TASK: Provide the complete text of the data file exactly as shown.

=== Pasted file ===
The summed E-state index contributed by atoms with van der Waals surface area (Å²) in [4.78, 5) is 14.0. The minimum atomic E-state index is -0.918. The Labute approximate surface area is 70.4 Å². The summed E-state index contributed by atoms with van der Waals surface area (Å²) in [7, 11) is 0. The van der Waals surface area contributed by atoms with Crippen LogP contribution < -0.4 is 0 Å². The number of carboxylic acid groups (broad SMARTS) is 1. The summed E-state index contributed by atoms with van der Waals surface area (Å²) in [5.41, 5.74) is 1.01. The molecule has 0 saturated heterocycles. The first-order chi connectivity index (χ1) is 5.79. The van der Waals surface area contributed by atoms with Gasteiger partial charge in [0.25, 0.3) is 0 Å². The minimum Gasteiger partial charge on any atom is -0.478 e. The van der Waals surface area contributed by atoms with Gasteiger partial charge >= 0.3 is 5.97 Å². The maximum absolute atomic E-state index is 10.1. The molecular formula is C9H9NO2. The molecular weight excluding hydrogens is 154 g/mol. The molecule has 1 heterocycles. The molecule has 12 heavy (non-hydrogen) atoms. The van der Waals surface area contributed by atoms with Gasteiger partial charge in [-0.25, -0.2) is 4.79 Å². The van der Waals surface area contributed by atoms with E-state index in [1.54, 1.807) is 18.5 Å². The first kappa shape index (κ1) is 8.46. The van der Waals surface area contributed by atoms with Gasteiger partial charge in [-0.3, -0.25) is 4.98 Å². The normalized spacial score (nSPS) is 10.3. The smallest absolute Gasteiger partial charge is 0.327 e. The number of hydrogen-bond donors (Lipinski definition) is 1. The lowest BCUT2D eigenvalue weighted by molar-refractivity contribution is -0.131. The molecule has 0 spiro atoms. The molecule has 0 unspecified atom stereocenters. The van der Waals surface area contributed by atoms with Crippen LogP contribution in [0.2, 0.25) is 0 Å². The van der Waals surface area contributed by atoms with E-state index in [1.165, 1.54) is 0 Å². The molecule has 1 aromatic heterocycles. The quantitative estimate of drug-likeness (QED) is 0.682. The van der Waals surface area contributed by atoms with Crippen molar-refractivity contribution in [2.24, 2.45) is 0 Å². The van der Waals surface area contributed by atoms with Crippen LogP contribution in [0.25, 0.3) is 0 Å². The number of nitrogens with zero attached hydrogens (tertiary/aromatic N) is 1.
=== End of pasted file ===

The summed E-state index contributed by atoms with van der Waals surface area (Å²) in [4.78, 5) is 14.0. The minimum atomic E-state index is -0.918. The Labute approximate surface area is 70.4 Å². The summed E-state index contributed by atoms with van der Waals surface area (Å²) in [7, 11) is 0. The van der Waals surface area contributed by atoms with Crippen LogP contribution < -0.4 is 0 Å². The number of carboxylic acid groups (broad SMARTS) is 1. The summed E-state index contributed by atoms with van der Waals surface area (Å²) in [5.41, 5.74) is 1.01. The molecule has 0 saturated heterocycles. The first-order chi connectivity index (χ1) is 5.79. The van der Waals surface area contributed by atoms with Gasteiger partial charge in [0.25, 0.3) is 0 Å². The minimum Gasteiger partial charge on any atom is -0.478 e. The van der Waals surface area contributed by atoms with Gasteiger partial charge >= 0.3 is 5.97 Å². The maximum absolute atomic E-state index is 10.1. The molecular formula is C9H9NO2. The molecular weight excluding hydrogens is 154 g/mol. The molecule has 1 heterocycles. The molecule has 12 heavy (non-hydrogen) atoms. The van der Waals surface area contributed by atoms with Gasteiger partial charge in [-0.25, -0.2) is 4.79 Å². The van der Waals surface area contributed by atoms with E-state index in [1.54, 1.807) is 18.5 Å². The first kappa shape index (κ1) is 8.46. The van der Waals surface area contributed by atoms with Gasteiger partial charge in [-0.3, -0.25) is 4.98 Å². The normalized spacial score (nSPS) is 10.3. The smallest absolute Gasteiger partial charge is 0.327 e. The number of hydrogen-bond donors (Lipinski definition) is 1. The lowest BCUT2D eigenvalue weighted by molar-refractivity contribution is -0.131. The molecule has 0 spiro atoms. The molecule has 0 unspecified atom stereocenters. The van der Waals surface area contributed by atoms with Crippen LogP contribution in [0.2, 0.25) is 0 Å². The van der Waals surface area contributed by atoms with E-state index in [1.165, 1.54) is 0 Å². The molecule has 1 aromatic heterocycles. The quantitative estimate of drug-likeness (QED) is 0.682. The van der Waals surface area contributed by atoms with Crippen molar-refractivity contribution in [2.24, 2.45) is 0 Å². The van der Waals surface area contributed by atoms with Crippen LogP contribution in [0.25, 0.3) is 0 Å². The number of nitrogens with zero attached hydrogens (tertiary/aromatic N) is 1.